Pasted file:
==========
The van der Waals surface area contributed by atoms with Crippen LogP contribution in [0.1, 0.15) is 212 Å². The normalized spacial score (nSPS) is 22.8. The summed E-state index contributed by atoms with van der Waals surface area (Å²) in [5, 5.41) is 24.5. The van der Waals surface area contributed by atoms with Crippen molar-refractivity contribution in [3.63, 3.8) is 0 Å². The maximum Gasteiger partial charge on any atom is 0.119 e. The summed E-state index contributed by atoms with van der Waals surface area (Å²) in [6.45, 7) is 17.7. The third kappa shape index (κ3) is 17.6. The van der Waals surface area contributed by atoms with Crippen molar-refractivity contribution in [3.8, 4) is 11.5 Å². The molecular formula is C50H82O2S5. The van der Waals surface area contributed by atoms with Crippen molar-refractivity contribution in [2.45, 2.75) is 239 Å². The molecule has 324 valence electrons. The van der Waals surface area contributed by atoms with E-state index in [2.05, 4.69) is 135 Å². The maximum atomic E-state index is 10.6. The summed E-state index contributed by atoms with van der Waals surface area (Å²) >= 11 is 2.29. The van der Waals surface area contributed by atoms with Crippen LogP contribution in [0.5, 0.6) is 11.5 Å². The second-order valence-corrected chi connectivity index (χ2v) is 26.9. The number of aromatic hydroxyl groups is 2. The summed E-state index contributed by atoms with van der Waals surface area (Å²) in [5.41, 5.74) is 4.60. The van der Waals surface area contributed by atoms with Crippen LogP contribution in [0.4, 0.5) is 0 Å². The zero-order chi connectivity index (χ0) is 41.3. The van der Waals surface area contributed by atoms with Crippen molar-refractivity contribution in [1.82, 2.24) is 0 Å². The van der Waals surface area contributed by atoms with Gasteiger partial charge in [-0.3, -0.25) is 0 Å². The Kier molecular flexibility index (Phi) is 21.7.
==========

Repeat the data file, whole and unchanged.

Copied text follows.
The van der Waals surface area contributed by atoms with Crippen LogP contribution in [0.1, 0.15) is 212 Å². The normalized spacial score (nSPS) is 22.8. The summed E-state index contributed by atoms with van der Waals surface area (Å²) in [5, 5.41) is 24.5. The van der Waals surface area contributed by atoms with Crippen molar-refractivity contribution in [3.63, 3.8) is 0 Å². The maximum Gasteiger partial charge on any atom is 0.119 e. The summed E-state index contributed by atoms with van der Waals surface area (Å²) in [6.45, 7) is 17.7. The third kappa shape index (κ3) is 17.6. The van der Waals surface area contributed by atoms with Crippen molar-refractivity contribution in [3.8, 4) is 11.5 Å². The molecular formula is C50H82O2S5. The van der Waals surface area contributed by atoms with Crippen molar-refractivity contribution in [2.45, 2.75) is 239 Å². The molecule has 324 valence electrons. The van der Waals surface area contributed by atoms with E-state index in [2.05, 4.69) is 135 Å². The maximum atomic E-state index is 10.6. The summed E-state index contributed by atoms with van der Waals surface area (Å²) >= 11 is 2.29. The van der Waals surface area contributed by atoms with Crippen LogP contribution in [0.5, 0.6) is 11.5 Å². The second-order valence-corrected chi connectivity index (χ2v) is 26.9. The number of aromatic hydroxyl groups is 2. The summed E-state index contributed by atoms with van der Waals surface area (Å²) in [5.41, 5.74) is 4.60. The van der Waals surface area contributed by atoms with Crippen LogP contribution in [0.4, 0.5) is 0 Å². The zero-order chi connectivity index (χ0) is 41.3. The van der Waals surface area contributed by atoms with Crippen molar-refractivity contribution in [1.82, 2.24) is 0 Å². The van der Waals surface area contributed by atoms with Gasteiger partial charge in [-0.3, -0.25) is 0 Å². The Kier molecular flexibility index (Phi) is 21.7.